Parts of the animation were generated directly from the audio file master tracks in Processing by Valentina and Mike Brondbjerg. Because most of the data was gathered manually, a few errors likely crept in – although not too many, we hope! At the same time, this manual data-gathering method allowed us to explore our own interpretation of the song, something we could not have done using software. This is not hard data; it’s data derived from our own subjective readings of the music. We’ve made some judgements about the characters singing at different times, and about what sections should be called what. We may even have heard some chords as being slightly different to those in the guitar tab versions online. That is okay with us. It’s an exploration of the song, not the final word on it.

Design

Each visualisation is laser-engraved into a 12-inch acrylic disc. One rotation of the record equals the duration of the song, five minutes 17 seconds.

Time is shown on the x-axis and flows clockwise. You start reading at 12 o’clock. The y-axis displays different data depending on the record. Valentina created the visual system and realised all the project designs. We’d hoped to use vinyl for the records, but apparently vinyl + laser = toxic fumes! 

Working within this 12-inch circular format brought an interesting set of constraints. Firstly, it made us focus on aspects of the song that could be communicated well using a linear time-scale on the x-axis (rather than, say, more abstract features where we’d have to depart from this). 

Secondly, it allowed us to visualise things radially: the y-axis displays as ‘distance from the centre’ rather than ‘height’. Our y-axis runs from the inside of the black portion of the record (small or close by) to the outside edge (large or far away). In the records that display pitch information, we always put lower pitches towards the outside of the record, since larger sound waves produce lower frequency sounds and larger objects tend to make lower-pitched sounds.

The third constraint was that the records are engraved. We liked the idea of etching into a record that cannot be played, but must be decoded visually instead. Engraving meant we could use lines, type, symbols and texture to communicate data, but no colour. The posters also had to be entirely black and white. Our aim was to create a stark, monochrome look and feel, alluding to stars in the cosmos and also to many black and white rock album covers from the 1960s onwards, such as Peter Saville’s famous design for Joy Division’s Unknown Pleasures album – itself a data visualisation of a pulsar signal from distant space.

Oddityviz_Disk_2_Recordings.jpg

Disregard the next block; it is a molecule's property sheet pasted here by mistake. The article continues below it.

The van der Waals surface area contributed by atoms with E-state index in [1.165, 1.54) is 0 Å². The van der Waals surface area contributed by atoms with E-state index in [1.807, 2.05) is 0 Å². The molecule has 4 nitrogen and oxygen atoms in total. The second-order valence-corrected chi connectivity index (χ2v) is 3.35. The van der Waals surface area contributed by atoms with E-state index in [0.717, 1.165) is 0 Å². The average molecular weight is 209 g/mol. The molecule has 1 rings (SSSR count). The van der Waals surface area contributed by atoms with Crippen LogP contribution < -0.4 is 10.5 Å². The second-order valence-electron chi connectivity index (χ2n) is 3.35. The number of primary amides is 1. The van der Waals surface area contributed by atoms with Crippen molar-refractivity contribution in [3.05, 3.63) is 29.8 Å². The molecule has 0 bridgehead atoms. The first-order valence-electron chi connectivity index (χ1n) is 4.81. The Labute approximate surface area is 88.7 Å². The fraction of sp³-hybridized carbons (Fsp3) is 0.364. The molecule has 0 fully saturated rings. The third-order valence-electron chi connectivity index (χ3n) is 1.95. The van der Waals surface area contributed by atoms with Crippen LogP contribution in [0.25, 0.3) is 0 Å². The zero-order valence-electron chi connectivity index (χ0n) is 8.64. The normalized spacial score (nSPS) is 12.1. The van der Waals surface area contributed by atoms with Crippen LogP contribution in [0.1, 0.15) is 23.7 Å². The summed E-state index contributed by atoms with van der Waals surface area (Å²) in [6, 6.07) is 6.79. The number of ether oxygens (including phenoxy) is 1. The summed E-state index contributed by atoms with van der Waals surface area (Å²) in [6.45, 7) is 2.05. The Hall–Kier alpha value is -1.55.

The circular format also allowed us to create visual layers or concentric circles, orbiting within one another like the rings of a planet. On many discs, the y-axis lines look like the grooves of a record. Or they could be the stave lines on a musical score. While we tried to steer away from traditional musical notation, we did end up reproducing some of its elements, such as using lines to show pitch height. We were also inspired by the many alternative graphical scores in existence, from John Cage to Brian Eno.

Many of the illustrations reference Kubrick’s 2001: A Space Odyssey – the film that inspired Bowie to write the song – as well as the Apollo Moon missions and space travel more generally.

We use Gill Sans typeface for headers and Inconsolata for captions and annotations. Inconsolata was used in tape and record covers in the 1960s and 1970s (and more recently by Manchester label I Hate My Records).

Animation

Our animation brings visual elements from the Oddityviz records to life by setting them to Bowie's original track, Space Oddity.

The animation combines visual elements from the Oddityviz records with new elements inspired by the song's lyrics – floating doors, an enormous HAL-like eye and, at the end, a portrait of David Bowie composed of thousands of stars. 

Many parts of the animation were coded directly from the audio track to make them move in sync with the music.

A number of visual elements are taken from the third Oddityviz record, Texture, where each icon stands for a different instrument playing at that point in the song. 

Where a symbol is present, the instrument is playing during that bar. The icons renew themselves every bar then fade into the background as the music plays. 

Valentina art directed the animation, creating sketches for Mike to work from.

Then, working in Processing, Mike produced a series of 3D sequences that revealed and animated Valentina's visualisation designs.

Miriam's musical data was used to position the instrument icons in time and audio analysis data of individual tracks was used to animate them and bring them to life.

The two visualisation models were shot from numerous camera angles and exported as full length, 60 fps, Full HD sequences to be edited into the final motion piece later.

Valentina then created further visual elements for the animation in Processing and After Effects.